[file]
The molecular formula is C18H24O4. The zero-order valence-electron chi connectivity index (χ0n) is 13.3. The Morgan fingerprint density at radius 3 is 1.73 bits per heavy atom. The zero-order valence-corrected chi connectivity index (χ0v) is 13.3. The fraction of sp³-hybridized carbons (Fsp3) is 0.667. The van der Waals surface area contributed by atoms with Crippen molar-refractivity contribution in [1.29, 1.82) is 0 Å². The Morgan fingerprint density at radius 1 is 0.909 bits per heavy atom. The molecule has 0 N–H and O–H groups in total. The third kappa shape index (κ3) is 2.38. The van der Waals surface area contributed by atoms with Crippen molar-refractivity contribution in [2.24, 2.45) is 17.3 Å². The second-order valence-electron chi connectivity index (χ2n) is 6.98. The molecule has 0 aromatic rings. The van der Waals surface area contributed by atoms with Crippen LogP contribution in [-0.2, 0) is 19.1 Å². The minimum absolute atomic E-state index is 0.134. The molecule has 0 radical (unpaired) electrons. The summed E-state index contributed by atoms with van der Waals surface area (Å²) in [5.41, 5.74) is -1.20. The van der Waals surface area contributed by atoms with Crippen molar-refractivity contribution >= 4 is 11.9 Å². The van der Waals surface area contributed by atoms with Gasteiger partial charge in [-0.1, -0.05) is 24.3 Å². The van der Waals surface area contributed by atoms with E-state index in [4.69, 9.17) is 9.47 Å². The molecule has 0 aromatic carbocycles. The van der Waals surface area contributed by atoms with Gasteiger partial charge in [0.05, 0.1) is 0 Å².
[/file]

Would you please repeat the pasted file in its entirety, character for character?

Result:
The molecular formula is C18H24O4. The zero-order valence-electron chi connectivity index (χ0n) is 13.3. The Morgan fingerprint density at radius 3 is 1.73 bits per heavy atom. The zero-order valence-corrected chi connectivity index (χ0v) is 13.3. The fraction of sp³-hybridized carbons (Fsp3) is 0.667. The van der Waals surface area contributed by atoms with Crippen molar-refractivity contribution in [1.29, 1.82) is 0 Å². The Morgan fingerprint density at radius 1 is 0.909 bits per heavy atom. The molecule has 0 N–H and O–H groups in total. The third kappa shape index (κ3) is 2.38. The van der Waals surface area contributed by atoms with Crippen molar-refractivity contribution in [2.24, 2.45) is 17.3 Å². The second-order valence-electron chi connectivity index (χ2n) is 6.98. The molecule has 0 aromatic rings. The van der Waals surface area contributed by atoms with Crippen LogP contribution in [-0.2, 0) is 19.1 Å². The minimum absolute atomic E-state index is 0.134. The molecule has 0 radical (unpaired) electrons. The summed E-state index contributed by atoms with van der Waals surface area (Å²) in [5.41, 5.74) is -1.20. The van der Waals surface area contributed by atoms with Crippen molar-refractivity contribution >= 4 is 11.9 Å². The van der Waals surface area contributed by atoms with Gasteiger partial charge in [-0.1, -0.05) is 24.3 Å². The van der Waals surface area contributed by atoms with E-state index in [4.69, 9.17) is 9.47 Å². The molecule has 0 aromatic carbocycles. The van der Waals surface area contributed by atoms with Gasteiger partial charge in [0.05, 0.1) is 0 Å².